48th Fighter Wing Public Affairs
12/9/2015 - ROYAL AIR FORCE LAKENHEATH, England -- The hallways echoed with the sounds of gunfire. Airmen scrambled for shelter as opposing forces scurried about amidst the confusion.
In light of events such as the Charlie Hebdo and the Chattanooga Recruiting station active shooter incidents, beginning Oct. 1, 2015, the Air Force Chief of Staff implemented expeditionary active shooter training as a requirement for all deploying Airmen.
Since then, Staff Sgt. Joseph Betancourt, 48th Security Forces Squadron training supervisor, and the Defender University team has led approximately 10 deploying classes through the real world active shooter scenarios.
According to Betancourt, realistically, Airmen aren't always going to be armed and their three basic responses will be to either freeze, fight or flee. The training is designed to prepare the person to respond properly.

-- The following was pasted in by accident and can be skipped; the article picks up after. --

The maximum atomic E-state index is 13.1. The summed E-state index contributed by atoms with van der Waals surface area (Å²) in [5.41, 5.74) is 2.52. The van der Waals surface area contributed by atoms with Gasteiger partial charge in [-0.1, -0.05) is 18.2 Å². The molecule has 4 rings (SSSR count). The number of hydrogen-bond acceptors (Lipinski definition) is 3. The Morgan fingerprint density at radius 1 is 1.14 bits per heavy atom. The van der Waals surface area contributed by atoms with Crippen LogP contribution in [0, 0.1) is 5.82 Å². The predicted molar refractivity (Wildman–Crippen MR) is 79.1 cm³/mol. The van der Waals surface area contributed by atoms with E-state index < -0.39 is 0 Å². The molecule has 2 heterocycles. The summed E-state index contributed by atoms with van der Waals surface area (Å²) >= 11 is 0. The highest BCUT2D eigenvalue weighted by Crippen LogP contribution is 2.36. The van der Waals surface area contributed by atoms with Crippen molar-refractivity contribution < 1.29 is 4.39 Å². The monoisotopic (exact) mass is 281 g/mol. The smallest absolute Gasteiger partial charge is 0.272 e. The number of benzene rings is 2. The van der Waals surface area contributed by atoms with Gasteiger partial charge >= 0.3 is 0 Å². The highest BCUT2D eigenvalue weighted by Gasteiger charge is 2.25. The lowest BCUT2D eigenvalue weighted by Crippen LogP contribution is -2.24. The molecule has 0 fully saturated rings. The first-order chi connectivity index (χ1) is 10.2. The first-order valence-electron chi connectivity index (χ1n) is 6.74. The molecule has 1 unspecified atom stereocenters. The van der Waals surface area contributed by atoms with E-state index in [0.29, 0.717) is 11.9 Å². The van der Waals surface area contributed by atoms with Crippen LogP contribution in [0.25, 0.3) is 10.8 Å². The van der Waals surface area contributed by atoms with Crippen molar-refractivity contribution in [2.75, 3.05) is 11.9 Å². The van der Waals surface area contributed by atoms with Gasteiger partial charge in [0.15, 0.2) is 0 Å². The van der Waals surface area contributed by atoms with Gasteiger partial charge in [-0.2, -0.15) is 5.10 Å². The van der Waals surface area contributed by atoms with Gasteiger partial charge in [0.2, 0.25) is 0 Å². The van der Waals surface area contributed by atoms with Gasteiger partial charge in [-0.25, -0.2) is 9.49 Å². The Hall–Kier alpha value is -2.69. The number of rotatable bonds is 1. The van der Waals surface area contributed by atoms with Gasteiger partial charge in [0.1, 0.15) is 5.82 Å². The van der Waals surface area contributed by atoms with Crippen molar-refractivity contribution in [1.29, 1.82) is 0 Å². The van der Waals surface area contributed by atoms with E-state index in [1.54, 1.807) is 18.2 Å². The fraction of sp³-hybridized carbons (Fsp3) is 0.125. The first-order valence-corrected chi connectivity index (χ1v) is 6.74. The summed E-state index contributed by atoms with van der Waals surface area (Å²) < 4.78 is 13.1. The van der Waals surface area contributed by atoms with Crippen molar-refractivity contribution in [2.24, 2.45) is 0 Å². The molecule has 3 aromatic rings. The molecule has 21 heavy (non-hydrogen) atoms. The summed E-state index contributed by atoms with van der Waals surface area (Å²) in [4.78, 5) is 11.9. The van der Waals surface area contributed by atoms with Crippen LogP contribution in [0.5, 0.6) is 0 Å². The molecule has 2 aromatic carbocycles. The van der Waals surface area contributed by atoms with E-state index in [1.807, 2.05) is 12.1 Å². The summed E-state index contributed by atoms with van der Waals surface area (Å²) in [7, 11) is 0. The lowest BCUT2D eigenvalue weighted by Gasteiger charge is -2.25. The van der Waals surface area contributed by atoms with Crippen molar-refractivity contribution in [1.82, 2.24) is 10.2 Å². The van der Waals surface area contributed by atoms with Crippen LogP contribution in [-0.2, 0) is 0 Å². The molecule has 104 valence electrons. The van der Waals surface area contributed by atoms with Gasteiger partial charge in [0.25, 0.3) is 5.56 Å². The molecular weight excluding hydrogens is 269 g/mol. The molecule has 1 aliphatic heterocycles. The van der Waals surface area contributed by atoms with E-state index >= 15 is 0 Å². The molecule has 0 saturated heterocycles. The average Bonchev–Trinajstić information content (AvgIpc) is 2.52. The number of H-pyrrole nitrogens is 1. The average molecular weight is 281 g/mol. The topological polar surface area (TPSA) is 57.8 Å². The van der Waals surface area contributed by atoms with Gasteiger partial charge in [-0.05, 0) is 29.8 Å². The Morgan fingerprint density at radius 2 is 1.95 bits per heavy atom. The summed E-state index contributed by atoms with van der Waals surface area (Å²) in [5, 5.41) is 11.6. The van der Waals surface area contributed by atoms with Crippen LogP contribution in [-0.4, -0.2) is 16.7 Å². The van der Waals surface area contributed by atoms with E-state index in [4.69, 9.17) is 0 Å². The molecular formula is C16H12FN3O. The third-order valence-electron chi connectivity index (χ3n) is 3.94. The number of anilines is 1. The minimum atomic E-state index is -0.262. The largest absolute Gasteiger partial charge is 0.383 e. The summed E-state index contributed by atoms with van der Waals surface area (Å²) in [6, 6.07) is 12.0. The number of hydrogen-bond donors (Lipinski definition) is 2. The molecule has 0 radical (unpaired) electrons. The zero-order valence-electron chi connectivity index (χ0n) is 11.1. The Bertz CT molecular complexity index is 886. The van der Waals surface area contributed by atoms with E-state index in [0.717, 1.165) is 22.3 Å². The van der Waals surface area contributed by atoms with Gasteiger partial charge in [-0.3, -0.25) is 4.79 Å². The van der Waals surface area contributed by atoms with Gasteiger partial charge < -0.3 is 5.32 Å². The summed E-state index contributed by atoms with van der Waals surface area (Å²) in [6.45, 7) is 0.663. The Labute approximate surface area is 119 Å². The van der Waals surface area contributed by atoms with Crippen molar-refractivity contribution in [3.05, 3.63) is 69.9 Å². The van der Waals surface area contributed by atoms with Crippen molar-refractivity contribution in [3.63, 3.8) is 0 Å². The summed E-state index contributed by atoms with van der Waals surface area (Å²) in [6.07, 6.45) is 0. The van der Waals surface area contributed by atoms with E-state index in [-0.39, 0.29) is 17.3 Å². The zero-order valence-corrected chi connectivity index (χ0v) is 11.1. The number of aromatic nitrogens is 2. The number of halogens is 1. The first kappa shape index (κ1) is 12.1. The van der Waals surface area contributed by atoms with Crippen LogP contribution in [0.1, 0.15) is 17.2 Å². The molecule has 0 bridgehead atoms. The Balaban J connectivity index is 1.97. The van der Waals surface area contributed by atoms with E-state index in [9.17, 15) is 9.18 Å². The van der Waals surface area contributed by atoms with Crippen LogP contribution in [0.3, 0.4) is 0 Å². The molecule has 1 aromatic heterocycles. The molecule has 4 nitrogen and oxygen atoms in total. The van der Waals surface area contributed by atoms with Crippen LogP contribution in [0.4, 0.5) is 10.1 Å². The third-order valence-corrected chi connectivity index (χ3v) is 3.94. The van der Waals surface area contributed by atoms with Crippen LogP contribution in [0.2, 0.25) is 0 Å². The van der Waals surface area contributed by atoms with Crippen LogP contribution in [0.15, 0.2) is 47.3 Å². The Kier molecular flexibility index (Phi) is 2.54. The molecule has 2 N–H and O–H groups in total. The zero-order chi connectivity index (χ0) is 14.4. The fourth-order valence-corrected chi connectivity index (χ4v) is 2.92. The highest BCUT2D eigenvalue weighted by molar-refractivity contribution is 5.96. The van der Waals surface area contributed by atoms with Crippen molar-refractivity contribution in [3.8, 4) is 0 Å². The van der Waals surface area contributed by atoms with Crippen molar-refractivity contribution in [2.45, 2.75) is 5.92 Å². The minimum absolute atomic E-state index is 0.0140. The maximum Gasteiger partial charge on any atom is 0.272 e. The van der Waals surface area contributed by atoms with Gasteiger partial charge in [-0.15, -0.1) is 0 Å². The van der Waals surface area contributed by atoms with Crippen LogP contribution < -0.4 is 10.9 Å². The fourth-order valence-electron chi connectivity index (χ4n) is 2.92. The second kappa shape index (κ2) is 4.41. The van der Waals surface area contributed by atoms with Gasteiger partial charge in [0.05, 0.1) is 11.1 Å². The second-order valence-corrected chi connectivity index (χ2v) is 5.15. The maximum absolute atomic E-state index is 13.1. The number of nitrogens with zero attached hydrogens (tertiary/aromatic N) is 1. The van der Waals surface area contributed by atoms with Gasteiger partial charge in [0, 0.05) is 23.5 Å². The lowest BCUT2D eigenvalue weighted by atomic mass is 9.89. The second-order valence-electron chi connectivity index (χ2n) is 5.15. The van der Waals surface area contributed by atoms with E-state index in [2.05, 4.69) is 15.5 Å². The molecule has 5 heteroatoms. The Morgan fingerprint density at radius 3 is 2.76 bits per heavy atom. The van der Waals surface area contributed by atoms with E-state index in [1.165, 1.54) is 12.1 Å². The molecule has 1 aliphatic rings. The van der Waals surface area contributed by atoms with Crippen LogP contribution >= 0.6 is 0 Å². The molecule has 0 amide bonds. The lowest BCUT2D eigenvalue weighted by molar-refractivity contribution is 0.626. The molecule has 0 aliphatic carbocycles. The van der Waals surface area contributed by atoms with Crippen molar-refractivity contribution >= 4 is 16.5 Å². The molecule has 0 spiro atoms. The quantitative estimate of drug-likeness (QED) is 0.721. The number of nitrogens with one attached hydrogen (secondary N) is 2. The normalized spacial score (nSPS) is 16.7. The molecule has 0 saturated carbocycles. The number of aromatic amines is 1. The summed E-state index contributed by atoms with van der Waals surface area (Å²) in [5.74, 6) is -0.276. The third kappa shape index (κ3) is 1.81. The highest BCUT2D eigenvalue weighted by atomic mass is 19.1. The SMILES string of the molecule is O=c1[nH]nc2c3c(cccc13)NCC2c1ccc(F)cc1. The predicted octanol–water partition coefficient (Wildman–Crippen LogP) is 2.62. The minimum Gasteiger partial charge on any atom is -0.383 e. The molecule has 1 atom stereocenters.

"We, as Security Forces, are training the base populace how to react, where to move, how to escape safely, how to properly barricade, or if need be, to fight," Betancourt said.
Acting as a bystander, SSgt. Daren Daniels, Detachment 4 unit training manager, recalled that the training had an element of fun, but remembered having the sense he was being hunted. The use of simulated munitions increased the urgency and importance of the training.
"You never know your neighbor's mental readiness; you never know how they will react to day-to-day situations," Daniels said. "As Airmen, we need to be ready for anything, especially in the event we have to engage with the adversary."
With the recent trend of violence against members of the military and law enforcement, it's not a matter of if these incidents will occur, but when, which explains the urgency in implementing these courses.
For Daniels, the most valuable portion of the training was to learn how to think aggressively in high-stake situations, to remain vigilant and always have a plan. The tactics learned in the expeditionary active shooter training keep Airmen Forward, Ready, Now, in deployed environments or at home station.